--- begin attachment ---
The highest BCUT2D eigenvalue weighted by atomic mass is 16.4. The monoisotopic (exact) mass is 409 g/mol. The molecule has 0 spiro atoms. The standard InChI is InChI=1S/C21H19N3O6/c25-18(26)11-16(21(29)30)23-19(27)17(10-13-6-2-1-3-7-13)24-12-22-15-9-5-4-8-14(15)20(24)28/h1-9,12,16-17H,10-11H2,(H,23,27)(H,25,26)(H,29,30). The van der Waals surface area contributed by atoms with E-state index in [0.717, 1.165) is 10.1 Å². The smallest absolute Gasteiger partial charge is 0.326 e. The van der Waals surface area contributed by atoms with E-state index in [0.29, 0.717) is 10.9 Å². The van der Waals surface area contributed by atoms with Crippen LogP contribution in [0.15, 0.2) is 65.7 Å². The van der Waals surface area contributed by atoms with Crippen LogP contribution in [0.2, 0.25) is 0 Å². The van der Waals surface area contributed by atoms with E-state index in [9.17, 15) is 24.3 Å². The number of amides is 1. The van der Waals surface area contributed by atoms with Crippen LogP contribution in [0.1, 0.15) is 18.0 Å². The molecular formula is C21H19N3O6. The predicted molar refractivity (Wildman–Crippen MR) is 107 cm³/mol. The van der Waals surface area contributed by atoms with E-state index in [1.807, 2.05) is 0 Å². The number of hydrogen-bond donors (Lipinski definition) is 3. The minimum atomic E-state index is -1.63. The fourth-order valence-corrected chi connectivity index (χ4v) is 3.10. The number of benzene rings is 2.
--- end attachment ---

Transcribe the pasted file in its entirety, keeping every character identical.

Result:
The highest BCUT2D eigenvalue weighted by atomic mass is 16.4. The monoisotopic (exact) mass is 409 g/mol. The molecule has 0 spiro atoms. The standard InChI is InChI=1S/C21H19N3O6/c25-18(26)11-16(21(29)30)23-19(27)17(10-13-6-2-1-3-7-13)24-12-22-15-9-5-4-8-14(15)20(24)28/h1-9,12,16-17H,10-11H2,(H,23,27)(H,25,26)(H,29,30). The van der Waals surface area contributed by atoms with E-state index in [0.717, 1.165) is 10.1 Å². The smallest absolute Gasteiger partial charge is 0.326 e. The van der Waals surface area contributed by atoms with E-state index in [0.29, 0.717) is 10.9 Å². The van der Waals surface area contributed by atoms with Crippen LogP contribution in [0.15, 0.2) is 65.7 Å². The van der Waals surface area contributed by atoms with Crippen LogP contribution in [0.2, 0.25) is 0 Å². The van der Waals surface area contributed by atoms with E-state index in [9.17, 15) is 24.3 Å². The number of amides is 1. The van der Waals surface area contributed by atoms with Crippen LogP contribution in [0.1, 0.15) is 18.0 Å². The molecular formula is C21H19N3O6. The predicted molar refractivity (Wildman–Crippen MR) is 107 cm³/mol. The van der Waals surface area contributed by atoms with E-state index in [1.807, 2.05) is 0 Å². The number of hydrogen-bond donors (Lipinski definition) is 3. The minimum atomic E-state index is -1.63. The fourth-order valence-corrected chi connectivity index (χ4v) is 3.10. The number of benzene rings is 2.